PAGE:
Want more? You got it. 

Food logs--what I eat
Another slant to my story
My thoughts on taking the first step
Hitting the 140's
Feeling confident in my first pair of non-bermuda shorts in years
Using the Weight Watchers tools to make a plan during a plateau
Ecstatic to be in a pair of size twelves
The first time I posted my weight

About my running

My first half marathon
Starting to train for a half marathon
My first 6-miler
My first 7-miler
The Color Run (My first 5K!)
First pair of real, dedicated running shoes
First "serious run"
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11 comments :

  1. Such a difference and you too can view these pictures to re-motivate yourself when you need a kick in the pants. Keep up the great work!

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  2. Don't be embarrassed! You look amazing! Good for you! This will be a motivation for other people as well! Exclamation point overload!

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  3. Kate! I love the photos and DON'T be embarrassed! Your story is very much like mine...I just slowly started gaining weight over the years, and when I got laid off in 2009 I packed on 30 pounds in a span of 4 months (on top of being 20 pounds overweight already). I love your blog!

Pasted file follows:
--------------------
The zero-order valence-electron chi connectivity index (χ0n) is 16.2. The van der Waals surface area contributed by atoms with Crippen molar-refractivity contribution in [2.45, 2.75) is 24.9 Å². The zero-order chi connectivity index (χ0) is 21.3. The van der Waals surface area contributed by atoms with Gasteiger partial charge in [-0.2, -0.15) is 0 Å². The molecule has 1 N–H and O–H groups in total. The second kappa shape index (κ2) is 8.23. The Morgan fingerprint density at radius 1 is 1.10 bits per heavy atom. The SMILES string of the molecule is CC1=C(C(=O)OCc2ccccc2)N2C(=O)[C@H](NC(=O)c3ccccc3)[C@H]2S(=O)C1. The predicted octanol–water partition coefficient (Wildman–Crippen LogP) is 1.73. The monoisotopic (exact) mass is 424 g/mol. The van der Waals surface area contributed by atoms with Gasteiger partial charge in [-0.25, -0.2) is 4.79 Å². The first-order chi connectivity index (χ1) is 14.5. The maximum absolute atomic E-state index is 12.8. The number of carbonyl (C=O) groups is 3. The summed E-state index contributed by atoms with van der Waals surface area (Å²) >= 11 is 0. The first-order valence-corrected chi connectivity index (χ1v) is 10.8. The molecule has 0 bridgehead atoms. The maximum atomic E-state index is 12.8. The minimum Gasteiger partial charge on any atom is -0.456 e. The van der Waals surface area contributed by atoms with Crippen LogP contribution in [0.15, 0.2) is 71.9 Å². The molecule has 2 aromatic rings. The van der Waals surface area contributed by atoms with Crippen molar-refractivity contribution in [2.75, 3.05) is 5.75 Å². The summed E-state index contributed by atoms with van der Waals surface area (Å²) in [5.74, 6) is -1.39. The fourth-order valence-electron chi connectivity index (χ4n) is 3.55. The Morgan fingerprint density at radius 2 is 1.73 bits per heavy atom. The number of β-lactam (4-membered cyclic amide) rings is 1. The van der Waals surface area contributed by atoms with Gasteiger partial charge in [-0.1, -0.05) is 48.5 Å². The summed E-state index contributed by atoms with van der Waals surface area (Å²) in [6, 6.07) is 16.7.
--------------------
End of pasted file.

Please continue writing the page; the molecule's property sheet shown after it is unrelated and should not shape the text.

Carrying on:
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  4. 12 more pounds really makes a difference. Your posture is better and I can really tell a difference in your face and your core. Looking great!!

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  5. Thank you for adding to your story. I am so pleased that your pain has subsided and will hope that as you continue your path it will disappear altogether! You look wonderful and happy and I agree that you should continue to do what you know works for you and not listen to the "experts". No one, and I mean No One knows your body the way you do!

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  6. Love reading your story...that was really motivational and helps me so much! Thank you for sharing that! And the fact that the pain you were in that is now subsiding is proof that living a healthy and active lifestyle really is what's best for us! Love reading your blog, lady! Keep it up!

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  7. What amazing progress! (New reader!)

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  8. Just started following your blog. I'm impressed with your transformation. You are adorable.

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  9. This is amazing! What a fantastic story. You go, girl!

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  10. OH EM GEEE! You look spectacular! Way to go. You look great. Keep up the good work.

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  11. I absolutely love your blog! I am on my own weight loss journey. I had an eating disorder for 6 years and then gained all the weight back plus some more. Now I am in progress and trying to do it the right way. I love finding blogs like yours that I can come back to when my motivation is low. You look amazing! I am also training for a 10k in hope of training for a half early next year.

    Katelyn
    http://the-imperfect-perfection.blogspot.com/